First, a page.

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Renewable Energy and Transport Fuel Use Patterns Essay

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Updated: Mar 7th, 2022

Introduction

 U.S. Primary Energy Consumption by Source and Sector, 2007 (Quadrillion Btu) Source: EIA “Annual Energy Review”
Figure 1: U.S. Primary Energy Consumption by Source and Sector, 2007 (Quadrillion Btu) Source: EIA “Annual Energy Review”

As policy-making and social consensus unite in favor of stopping climate change in its tracks, it seems vital to assess the degree of change in use of primary energy sources that has actually taken place. The latest available annual review (see Figure 1 alongside) reveals that the challenges remain formidable. The largest “consumer” of primary energy is the power generation industry but “clean” nuclear power and renewable energy together contribute less than a third of energy inputs. No less than nine in ten BTU or “therm” equivalents provided by coal also goes to the power sector.

The transportation sector ranks second in total energy use and is very often the focus of media attention because of the American love affair with cars. The publicity about hydrogen, solar and electric hybrids aside, petroleum still accounted for 96% of energy use at least as of the end of 2007.

Data Analysis

The base data is as follows:

Table 1

Energy Information Administration
April 2009 Monthly Energy Review
Posted: April 29, 2009
Table 2.5. Transportation Sector Energy Consumption
Year Natural Gas Consumed by the Transportation Sector Petroleum Consumed by the Transportation Sector (Excluding Ethanol) Biomass Energy Consumed by the Transportation Sector Electricity Retail Sales to the Transportation Sector
(Trillion Btu) (Trillion Btu) (Trillion Btu) (Trillion Btu)
1973 742.741 17830.704 Not Available 10.532
1974 684.843 17399.279 Not Available 9.721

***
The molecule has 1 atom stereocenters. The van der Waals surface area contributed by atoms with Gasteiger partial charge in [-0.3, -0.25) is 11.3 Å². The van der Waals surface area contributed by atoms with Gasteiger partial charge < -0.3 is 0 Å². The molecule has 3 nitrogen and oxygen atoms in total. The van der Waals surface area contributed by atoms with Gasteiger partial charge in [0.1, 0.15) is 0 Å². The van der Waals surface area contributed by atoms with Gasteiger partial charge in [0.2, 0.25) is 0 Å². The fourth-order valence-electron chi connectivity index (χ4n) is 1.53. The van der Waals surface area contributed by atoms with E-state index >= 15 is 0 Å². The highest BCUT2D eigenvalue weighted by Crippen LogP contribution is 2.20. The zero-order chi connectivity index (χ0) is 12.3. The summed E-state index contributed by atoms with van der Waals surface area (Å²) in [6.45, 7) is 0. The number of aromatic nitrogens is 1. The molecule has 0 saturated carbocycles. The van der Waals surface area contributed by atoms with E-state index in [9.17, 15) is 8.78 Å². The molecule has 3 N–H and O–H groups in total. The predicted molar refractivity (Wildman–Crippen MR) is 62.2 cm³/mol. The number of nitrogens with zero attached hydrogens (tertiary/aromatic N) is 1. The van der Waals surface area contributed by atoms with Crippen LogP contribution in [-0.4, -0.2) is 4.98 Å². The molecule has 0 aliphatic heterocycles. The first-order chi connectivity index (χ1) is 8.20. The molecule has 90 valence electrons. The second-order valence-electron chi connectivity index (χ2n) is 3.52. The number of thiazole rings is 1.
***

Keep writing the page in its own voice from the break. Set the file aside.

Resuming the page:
1975 594.622 17613.972 Not Available 10.149
1976 558.741 18506.132 Not Available 10.059
1977 542.79 19241.152 Not Available 10.429
1978 538.938 20041.477 Not Available 10.027
1979 611.781 19824.588 Not Available 10.117
1980 649.853 19008.5 Not Available 11.069
1981 658.383 18810.956 6.861 10.871
1982 611.918 18420.004 18.658 11.002
1983 505.233 18592.81 34.408 12.675
1984 544.617 19020.074 42.108 14.293
1985 519.383 19470.552 50.753 14.148
1986 499.107 20181.986 58.61 15.057
1987 535.264 20816.441 67.42 15.567
1988 631.715 21566.645 68.495 15.93
1989 648.817 21706.301 69.48 16.276
1990 679.889 21624.643 61.654 16.211
1991 620.324 21373.185 71.525 16.236
1992 608.106 21673.83 81.373 16.056
1993 644.729 21976.147 95.572 16.278
1994 708.538 22496.289 106.979 17.04
1995 723.952 22954.41 114.785 16.973
1996 736.886 23564.714 82.307 16.797
1997 780.312 23812.786 104.047 16.744
1998 666.097 24421.925 115.146 16.929
1999 675.335 25098.192 120.199 17.491
2000 671.991 25681.869 137.64 18.363
2001 658.046 25412.52 144.999 19.531
2002 701.644 25913.023 173.071 18.825
2003 629.885 26063.293 234.468 23.235
2004 602.542 26922.078 295.496 24.647
2005 624.51 27309.485 345.698 25.612
2006 624.975 27652.269 483.965 25.104
2007 666.699 27765.624 613.853 27.885
2008 677.193 26331.99 832.95 26.108

The first segment of this analysis tests for differences between consumption of natural gas and ethanol. Owing to the different power trains required by natural gas and ethanol, we assume that the populations of users are distinct. One way to assess whether patterns of natural gas and ethanol use are similar or distinct is to employ a two-sample t test. Since we further posit that the differences can go either way, we employ the two-tailed test. The formal procedure involves formulating hypotheses to be tested as follows:

H0, the null hypothesis = There is no difference in the population means for both ethanol (1) and natural gas (2). In technical terms, 1 2 = 0.

Ha, the alternative hypothesis = There is a difference between the population means of ethanol and natural gas. In technical terms, H1: 1 2 ≠ 0.